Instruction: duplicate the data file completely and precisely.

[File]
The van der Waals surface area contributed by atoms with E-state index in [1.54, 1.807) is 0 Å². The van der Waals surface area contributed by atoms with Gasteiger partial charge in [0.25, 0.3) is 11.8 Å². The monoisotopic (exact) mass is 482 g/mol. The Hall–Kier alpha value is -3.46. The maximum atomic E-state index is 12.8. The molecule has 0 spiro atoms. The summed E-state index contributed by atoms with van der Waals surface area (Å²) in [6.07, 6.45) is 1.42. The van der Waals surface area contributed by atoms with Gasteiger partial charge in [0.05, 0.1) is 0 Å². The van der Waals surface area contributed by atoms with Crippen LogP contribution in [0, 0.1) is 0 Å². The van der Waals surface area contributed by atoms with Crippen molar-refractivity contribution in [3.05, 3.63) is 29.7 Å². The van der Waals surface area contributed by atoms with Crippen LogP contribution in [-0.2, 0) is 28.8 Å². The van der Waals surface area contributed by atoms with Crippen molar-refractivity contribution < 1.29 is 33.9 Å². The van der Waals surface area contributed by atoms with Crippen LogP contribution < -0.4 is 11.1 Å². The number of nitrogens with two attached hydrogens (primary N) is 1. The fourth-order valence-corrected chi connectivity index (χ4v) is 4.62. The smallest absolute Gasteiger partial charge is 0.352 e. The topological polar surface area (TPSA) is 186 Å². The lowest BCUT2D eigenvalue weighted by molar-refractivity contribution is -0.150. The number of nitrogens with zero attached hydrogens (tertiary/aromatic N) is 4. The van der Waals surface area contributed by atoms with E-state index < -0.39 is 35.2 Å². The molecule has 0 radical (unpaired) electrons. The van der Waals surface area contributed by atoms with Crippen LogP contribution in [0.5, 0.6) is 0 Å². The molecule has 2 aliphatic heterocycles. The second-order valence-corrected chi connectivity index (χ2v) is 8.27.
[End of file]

The van der Waals surface area contributed by atoms with E-state index in [1.54, 1.807) is 0 Å². The van der Waals surface area contributed by atoms with Gasteiger partial charge in [0.25, 0.3) is 11.8 Å². The monoisotopic (exact) mass is 482 g/mol. The Hall–Kier alpha value is -3.46. The maximum atomic E-state index is 12.8. The molecule has 0 spiro atoms. The summed E-state index contributed by atoms with van der Waals surface area (Å²) in [6.07, 6.45) is 1.42. The van der Waals surface area contributed by atoms with Gasteiger partial charge in [0.05, 0.1) is 0 Å². The van der Waals surface area contributed by atoms with Crippen LogP contribution in [0, 0.1) is 0 Å². The van der Waals surface area contributed by atoms with Crippen molar-refractivity contribution in [3.05, 3.63) is 29.7 Å². The van der Waals surface area contributed by atoms with Crippen LogP contribution in [-0.2, 0) is 28.8 Å². The van der Waals surface area contributed by atoms with Crippen molar-refractivity contribution < 1.29 is 33.9 Å². The van der Waals surface area contributed by atoms with Crippen LogP contribution < -0.4 is 11.1 Å². The number of nitrogens with two attached hydrogens (primary N) is 1. The fourth-order valence-corrected chi connectivity index (χ4v) is 4.62. The smallest absolute Gasteiger partial charge is 0.352 e. The topological polar surface area (TPSA) is 186 Å². The lowest BCUT2D eigenvalue weighted by molar-refractivity contribution is -0.150. The number of nitrogens with zero attached hydrogens (tertiary/aromatic N) is 4. The van der Waals surface area contributed by atoms with E-state index < -0.39 is 35.2 Å². The molecule has 0 radical (unpaired) electrons. The van der Waals surface area contributed by atoms with Crippen LogP contribution in [0.5, 0.6) is 0 Å². The molecule has 2 aliphatic heterocycles. The second-order valence-corrected chi connectivity index (χ2v) is 8.27.